The beginning of January is a magical time in the health world. Kale smoothies are more exciting than dessert. Running 26 miles looks fun. Salads are the norm. But sometime between the winter blizzards and the Valentine’s Day candy, the new year’s magic starts to wear off.
Many people have the desire and motivation to adopt a healthier lifestyle, they simply lack the way. That’s where building skillpower comes in. While deciding to make more nutritious food choices is an important step, just as important is coming up with a game plan for how do it. One great book that teaches this strategy is Disease Proof, by Dr. David Katz.
In this book, Katz not only addresses goals that are relevant to living healthier, but also the skills needed to make these goals a reality. For example, see this excerpt from chapter 9 about how to eat healthy outside of the home…
Each chapter features a different challenge, and then expands on how to adopt the skills that are relevant to healthy behavior change. For anyone that wants to live healthier, but doesn’t know how to begin or why they can’t seem to make it work, Dr. Katz’s book is a great place to start.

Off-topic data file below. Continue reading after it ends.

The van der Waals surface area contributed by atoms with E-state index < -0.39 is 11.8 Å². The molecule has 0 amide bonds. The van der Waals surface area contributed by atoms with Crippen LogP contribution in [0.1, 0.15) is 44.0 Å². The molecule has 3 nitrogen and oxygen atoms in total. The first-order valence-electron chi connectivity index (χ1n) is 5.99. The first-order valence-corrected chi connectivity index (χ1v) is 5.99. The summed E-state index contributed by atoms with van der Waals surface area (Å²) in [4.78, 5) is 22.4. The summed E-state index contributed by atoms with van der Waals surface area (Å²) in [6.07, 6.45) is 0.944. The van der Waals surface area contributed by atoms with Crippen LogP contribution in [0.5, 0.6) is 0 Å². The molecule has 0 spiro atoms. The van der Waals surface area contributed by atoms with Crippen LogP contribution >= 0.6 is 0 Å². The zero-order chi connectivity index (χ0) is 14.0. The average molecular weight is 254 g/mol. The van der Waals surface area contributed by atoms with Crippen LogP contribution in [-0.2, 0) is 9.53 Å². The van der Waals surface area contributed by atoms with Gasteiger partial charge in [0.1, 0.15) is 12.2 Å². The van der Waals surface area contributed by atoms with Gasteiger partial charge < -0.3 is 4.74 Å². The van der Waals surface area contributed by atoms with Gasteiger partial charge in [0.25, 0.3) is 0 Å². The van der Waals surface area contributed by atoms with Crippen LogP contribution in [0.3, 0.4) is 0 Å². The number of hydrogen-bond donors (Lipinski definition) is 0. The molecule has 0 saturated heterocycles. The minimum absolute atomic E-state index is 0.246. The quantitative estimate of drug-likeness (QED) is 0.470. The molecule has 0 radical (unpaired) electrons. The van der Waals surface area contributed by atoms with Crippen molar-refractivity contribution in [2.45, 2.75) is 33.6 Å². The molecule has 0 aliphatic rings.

Another book filled with strategies for a healthier life is Slim by Design, by Dr. Brian Wansink. His approach to healthy eating is as follows:
“For 90 percent of us, the solution to mindless eating is not mindful eating–our lives are just too crazy and our willpower’s too wimpy. Instead, the solution is to tweak small things in our homes, favorite restaurants, supermarkets, workplaces, and schools so we mindlessly eat less and better instead of more.”
This book offers plenty of practical tips to make nutritious choices the easy, default choices. After all, Dr. Wansink is a firm believer that “it’s easier to change your eating environment than to change your mind.” In other words, it is easier to eat healthy foods when you stock your refrigerator with your favorite nutritious meals and ingredients, rather than with soda and junk food. Keeping yummy, nutrient rich food around the house is the key here, as Wansink warns that empty kitchens can make you fat because they cause you to eat elsewhere.
How are you planning to live healthier this year?